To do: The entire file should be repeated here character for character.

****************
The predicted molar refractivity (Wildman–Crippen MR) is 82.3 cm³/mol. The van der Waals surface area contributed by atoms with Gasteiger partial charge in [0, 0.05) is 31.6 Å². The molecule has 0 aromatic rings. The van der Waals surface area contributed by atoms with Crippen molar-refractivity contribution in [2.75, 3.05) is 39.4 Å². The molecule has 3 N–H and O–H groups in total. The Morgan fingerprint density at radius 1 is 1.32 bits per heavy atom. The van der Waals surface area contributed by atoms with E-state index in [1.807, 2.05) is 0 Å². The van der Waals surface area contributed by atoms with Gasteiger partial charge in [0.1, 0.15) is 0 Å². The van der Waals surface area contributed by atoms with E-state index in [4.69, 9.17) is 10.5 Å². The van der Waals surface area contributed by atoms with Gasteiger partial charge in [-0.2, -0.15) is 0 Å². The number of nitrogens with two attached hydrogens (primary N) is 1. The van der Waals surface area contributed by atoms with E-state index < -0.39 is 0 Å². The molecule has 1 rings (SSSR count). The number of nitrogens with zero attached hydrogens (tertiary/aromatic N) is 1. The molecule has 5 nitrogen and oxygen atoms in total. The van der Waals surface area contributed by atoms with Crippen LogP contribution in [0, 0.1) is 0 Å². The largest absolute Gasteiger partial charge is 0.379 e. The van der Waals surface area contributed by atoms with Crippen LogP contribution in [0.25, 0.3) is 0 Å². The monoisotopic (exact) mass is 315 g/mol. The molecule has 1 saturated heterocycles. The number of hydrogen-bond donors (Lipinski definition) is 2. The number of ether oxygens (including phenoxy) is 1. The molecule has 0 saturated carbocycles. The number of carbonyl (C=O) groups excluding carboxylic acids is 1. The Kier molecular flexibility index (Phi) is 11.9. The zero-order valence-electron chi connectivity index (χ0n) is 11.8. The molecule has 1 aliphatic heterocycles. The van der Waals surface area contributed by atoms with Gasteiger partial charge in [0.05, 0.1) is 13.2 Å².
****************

The predicted molar refractivity (Wildman–Crippen MR) is 82.3 cm³/mol. The van der Waals surface area contributed by atoms with Gasteiger partial charge in [0, 0.05) is 31.6 Å². The molecule has 0 aromatic rings. The van der Waals surface area contributed by atoms with Crippen molar-refractivity contribution in [2.75, 3.05) is 39.4 Å². The molecule has 3 N–H and O–H groups in total. The Morgan fingerprint density at radius 1 is 1.32 bits per heavy atom. The van der Waals surface area contributed by atoms with E-state index in [1.807, 2.05) is 0 Å². The van der Waals surface area contributed by atoms with Gasteiger partial charge in [0.1, 0.15) is 0 Å². The van der Waals surface area contributed by atoms with E-state index in [4.69, 9.17) is 10.5 Å². The van der Waals surface area contributed by atoms with Gasteiger partial charge in [-0.2, -0.15) is 0 Å². The number of nitrogens with two attached hydrogens (primary N) is 1. The van der Waals surface area contributed by atoms with E-state index < -0.39 is 0 Å². The molecule has 1 rings (SSSR count). The number of nitrogens with zero attached hydrogens (tertiary/aromatic N) is 1. The molecule has 5 nitrogen and oxygen atoms in total. The van der Waals surface area contributed by atoms with Crippen LogP contribution in [0, 0.1) is 0 Å². The largest absolute Gasteiger partial charge is 0.379 e. The van der Waals surface area contributed by atoms with Crippen LogP contribution in [0.25, 0.3) is 0 Å². The monoisotopic (exact) mass is 315 g/mol. The molecule has 1 saturated heterocycles. The number of hydrogen-bond donors (Lipinski definition) is 2. The number of ether oxygens (including phenoxy) is 1. The molecule has 0 saturated carbocycles. The number of carbonyl (C=O) groups excluding carboxylic acids is 1. The Kier molecular flexibility index (Phi) is 11.9. The zero-order valence-electron chi connectivity index (χ0n) is 11.8. The molecule has 1 aliphatic heterocycles. The van der Waals surface area contributed by atoms with Gasteiger partial charge in [0.05, 0.1) is 13.2 Å².